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Rio Tinto to build two solar farms on Australia’s Gove Peninsula

Rio Tinto (ASX: RIO) is looking to build two new 5.25-megawatt (MW) solar farms on Gove Peninsula in the Northern Territory, as the Australian miner works to secure a more sustainable power supply for the region beyond mining.

Rio Tinto’s Gove site in Australia’s Northern Territory has been supplying the global aluminum industry with bauxite for more than 40 years. The bauxite is shipped internationally as well as being used to supply the Queensland Alumina Limited and Yarwun refineries in Gladstone, Queensland. These refineries produce alumina as feedstock for Rio Tinto’s Australian aluminum smelting operations and for sale on the international market.

Bauxite mining operations in the Gove Peninsula are expected to end later this decade and work is already underway to support the closure of the operation and rehabilitation of the refinery, mine site and tailings facilities.

The two solar farms will be built on Gumatj and Rirratjingu country, the largest Traditional Owners groups who are signatories to the RTA Gove Traditional Owners Agreement. The solar farms will be built on Rio Tinto leases following agreements with the Traditional Owner groups on the location of the facilities.

The solar farms will help underpin a low-carbon future for the Gove community after mining operations cease, towards the end of the decade, Rio said.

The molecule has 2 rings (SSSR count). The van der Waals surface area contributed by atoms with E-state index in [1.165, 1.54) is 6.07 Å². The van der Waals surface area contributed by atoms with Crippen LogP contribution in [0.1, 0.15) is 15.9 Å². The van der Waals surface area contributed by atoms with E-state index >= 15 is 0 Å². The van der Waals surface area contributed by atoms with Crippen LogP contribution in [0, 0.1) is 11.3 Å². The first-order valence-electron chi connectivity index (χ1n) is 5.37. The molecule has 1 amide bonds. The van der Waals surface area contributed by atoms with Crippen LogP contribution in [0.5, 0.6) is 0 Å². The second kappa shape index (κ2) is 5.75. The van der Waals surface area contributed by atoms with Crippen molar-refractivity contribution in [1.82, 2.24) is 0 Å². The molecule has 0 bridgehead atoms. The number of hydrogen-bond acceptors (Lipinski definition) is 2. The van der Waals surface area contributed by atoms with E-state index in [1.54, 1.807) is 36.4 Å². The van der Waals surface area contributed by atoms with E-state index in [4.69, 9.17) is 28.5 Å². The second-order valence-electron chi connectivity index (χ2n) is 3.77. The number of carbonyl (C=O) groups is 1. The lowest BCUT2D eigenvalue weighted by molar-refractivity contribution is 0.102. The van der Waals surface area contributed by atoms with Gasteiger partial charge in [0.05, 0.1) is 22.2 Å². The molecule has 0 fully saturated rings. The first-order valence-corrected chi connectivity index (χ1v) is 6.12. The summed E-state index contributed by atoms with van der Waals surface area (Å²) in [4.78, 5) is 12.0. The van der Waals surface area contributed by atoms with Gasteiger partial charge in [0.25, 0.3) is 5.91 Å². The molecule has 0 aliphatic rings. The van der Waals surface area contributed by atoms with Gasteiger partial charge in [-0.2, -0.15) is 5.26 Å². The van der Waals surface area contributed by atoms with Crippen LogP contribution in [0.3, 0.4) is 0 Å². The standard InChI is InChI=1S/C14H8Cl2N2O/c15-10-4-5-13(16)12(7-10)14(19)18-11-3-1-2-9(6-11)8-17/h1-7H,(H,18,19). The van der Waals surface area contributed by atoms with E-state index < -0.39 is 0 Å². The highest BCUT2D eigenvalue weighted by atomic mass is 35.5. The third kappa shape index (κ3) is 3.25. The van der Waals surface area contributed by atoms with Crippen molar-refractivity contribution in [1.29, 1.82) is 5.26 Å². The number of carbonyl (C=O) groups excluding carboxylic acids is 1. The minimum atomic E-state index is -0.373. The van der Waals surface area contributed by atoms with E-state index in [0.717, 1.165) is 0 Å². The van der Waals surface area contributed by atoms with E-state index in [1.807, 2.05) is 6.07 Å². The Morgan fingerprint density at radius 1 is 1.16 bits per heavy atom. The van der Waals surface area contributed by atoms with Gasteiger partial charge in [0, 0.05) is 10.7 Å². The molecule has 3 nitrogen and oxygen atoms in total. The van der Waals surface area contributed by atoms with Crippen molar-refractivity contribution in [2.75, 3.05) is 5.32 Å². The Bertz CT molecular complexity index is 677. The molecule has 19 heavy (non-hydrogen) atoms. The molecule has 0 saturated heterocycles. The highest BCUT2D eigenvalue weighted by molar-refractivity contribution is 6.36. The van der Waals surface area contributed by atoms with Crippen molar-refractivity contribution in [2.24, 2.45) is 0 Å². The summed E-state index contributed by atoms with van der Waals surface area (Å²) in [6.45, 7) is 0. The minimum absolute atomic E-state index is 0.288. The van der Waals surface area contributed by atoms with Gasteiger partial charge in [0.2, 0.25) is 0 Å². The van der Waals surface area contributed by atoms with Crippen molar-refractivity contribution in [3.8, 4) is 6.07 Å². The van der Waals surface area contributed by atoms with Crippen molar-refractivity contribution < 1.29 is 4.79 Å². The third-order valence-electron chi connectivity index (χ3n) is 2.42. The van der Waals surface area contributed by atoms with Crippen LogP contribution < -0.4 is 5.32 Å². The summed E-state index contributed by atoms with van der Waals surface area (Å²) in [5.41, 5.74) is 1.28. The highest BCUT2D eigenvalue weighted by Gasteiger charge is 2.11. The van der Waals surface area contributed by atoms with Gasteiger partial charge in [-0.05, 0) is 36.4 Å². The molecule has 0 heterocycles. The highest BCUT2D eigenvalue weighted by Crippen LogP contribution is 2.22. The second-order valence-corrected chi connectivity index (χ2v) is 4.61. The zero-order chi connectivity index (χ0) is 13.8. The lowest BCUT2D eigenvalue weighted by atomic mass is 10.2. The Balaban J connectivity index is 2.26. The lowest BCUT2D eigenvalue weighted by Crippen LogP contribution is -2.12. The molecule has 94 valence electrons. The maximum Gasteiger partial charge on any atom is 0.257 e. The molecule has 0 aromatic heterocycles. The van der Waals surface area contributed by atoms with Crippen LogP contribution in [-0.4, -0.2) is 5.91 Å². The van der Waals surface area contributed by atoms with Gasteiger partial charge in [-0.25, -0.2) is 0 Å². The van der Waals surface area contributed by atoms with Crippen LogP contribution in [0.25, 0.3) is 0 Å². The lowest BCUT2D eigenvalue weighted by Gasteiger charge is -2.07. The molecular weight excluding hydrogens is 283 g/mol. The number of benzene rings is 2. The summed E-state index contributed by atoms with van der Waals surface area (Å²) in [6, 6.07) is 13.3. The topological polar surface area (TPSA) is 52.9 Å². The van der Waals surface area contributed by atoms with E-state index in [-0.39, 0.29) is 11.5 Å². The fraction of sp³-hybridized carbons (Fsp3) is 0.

Scotland-based mobile modular power provider Aggreko has been engaged to construct, own and operate the solar farms for Rio Tinto for up to 10 years, beginning construction in July 2024 and with completion scheduled for early 2025. The two sites will have a combined capacity of 10.5MW.

“The Gove solar project is part of our shared vision with traditional owners to leave a positive legacy for the Gove Peninsula communities after bauxite mining ceases,” Rio Tinto Gove operations’ acting general manager Shannon Price commented in a news release.

“We’re excited to work with the Gumatj and Rirratjingu clans to provide an opportunity to secure alternative electricity generation assets on their country and to discuss opportunities to commercialize energy infrastructure in the future,” Price continued.

“We are working in partnership with the Northern Territory government and traditional owners to ensure a smooth transition of leased land and town assets and infrastructure as Rio Tinto prepares to stop mining at Gove later this decade.”

According to Rio Tinto, the group is committed to helping to plan for the region’s future, which includes providing options for reliable, affordable and environmentally sustainable infrastructure.

“The solar farms are also part of our ongoing commitment to decarbonize our business. Once operational, they are expected to reduce annual CO2e emissions at our Gove operations by up to 17%,” Price said.

“We intend for these farms to underpin sustainable power for the region beyond mining.”

When complete, the solar farms are expected to reduce the region’s annual diesel consumption by about 20%, or 4.5 million litres a year, and lower annual carbon emissions by over 12,000 tonnes, which is the equivalent of taking 2,800 internal combustion engine cars off the road, Rio estimates.

Source: MINING.COM – Read More